Life is so precious, and love can make it through all obstacles. In my opinion anyway.


48 posted on 03/09/2006 6:30:24 PM PST by Cap'n Crunch
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To: NYer

one of my best friends lost his kids and his house, along with(and to) his wife, after the last of his parents died and he was all there is left to take care of his younger sister... until one of them dies.


49 posted on 03/09/2006 6:32:31 PM PST by Chode (American Hedonist )
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To: Fishing-guy; All
I avoided an amniocentesis 12 years ago, because I was high risk, and the test caused an abortion in 1/200 cases.
My OB/GYN was certain my child would be born with Downs Syndrome, because of the numerous sonograms he scheduled.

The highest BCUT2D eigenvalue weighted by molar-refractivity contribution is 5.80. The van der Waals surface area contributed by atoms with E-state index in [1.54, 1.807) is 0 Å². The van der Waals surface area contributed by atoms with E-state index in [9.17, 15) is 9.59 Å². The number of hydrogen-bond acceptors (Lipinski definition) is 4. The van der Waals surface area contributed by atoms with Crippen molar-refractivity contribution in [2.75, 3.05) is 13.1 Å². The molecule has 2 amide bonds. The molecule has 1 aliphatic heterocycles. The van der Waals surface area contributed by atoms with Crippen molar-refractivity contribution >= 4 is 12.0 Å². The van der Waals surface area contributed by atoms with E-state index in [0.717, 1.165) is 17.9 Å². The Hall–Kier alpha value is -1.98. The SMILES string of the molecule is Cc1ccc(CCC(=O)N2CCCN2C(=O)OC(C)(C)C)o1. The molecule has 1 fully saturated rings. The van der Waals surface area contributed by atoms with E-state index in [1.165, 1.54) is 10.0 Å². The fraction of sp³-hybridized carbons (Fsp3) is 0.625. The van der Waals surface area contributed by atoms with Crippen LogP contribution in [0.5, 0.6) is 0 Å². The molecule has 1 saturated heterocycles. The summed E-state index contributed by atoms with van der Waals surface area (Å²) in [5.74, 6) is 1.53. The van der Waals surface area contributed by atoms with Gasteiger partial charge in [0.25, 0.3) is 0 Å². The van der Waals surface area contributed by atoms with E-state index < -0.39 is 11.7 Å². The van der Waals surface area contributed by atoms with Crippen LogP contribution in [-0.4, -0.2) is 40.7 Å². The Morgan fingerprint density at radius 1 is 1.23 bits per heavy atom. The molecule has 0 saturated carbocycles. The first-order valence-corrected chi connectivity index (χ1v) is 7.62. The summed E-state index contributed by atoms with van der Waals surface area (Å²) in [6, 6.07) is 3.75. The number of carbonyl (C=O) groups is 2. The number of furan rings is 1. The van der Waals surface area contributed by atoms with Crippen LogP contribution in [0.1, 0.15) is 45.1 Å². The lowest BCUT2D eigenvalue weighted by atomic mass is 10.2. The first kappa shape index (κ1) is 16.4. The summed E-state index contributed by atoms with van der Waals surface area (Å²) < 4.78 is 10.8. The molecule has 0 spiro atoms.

I defied him, and my HMO backed my decision.
Fortunately I was not a 20 something pregnant mother, who believed that doctors knew everything.
I was a thirty something wonan, and had my child been born less than "perfect", I still wanted her,loved her already, and would have dealt with any problems as best I could.
My daughter still had a few holes in her heart at birth, that all closed naturally and completely before 24 months, and she is not a Downs Syndrome child.
I wonder how many women have aborted their "normal" children
based on the medical opinions and heavy pressure from their doctors?
I don't consider myself "special", and I never actively wished for a Downs Syndrome child.
The probability was an additional heavy stress during my final trimester of pregnancy.
Women who have aborted their babies don't want to hear about women like me.
If I were them, I would avoid me too!
Sigh....
50 posted on 03/09/2006 6:32:46 PM PST by sarasmom (I don't care who John Galt is, I just need his email address.)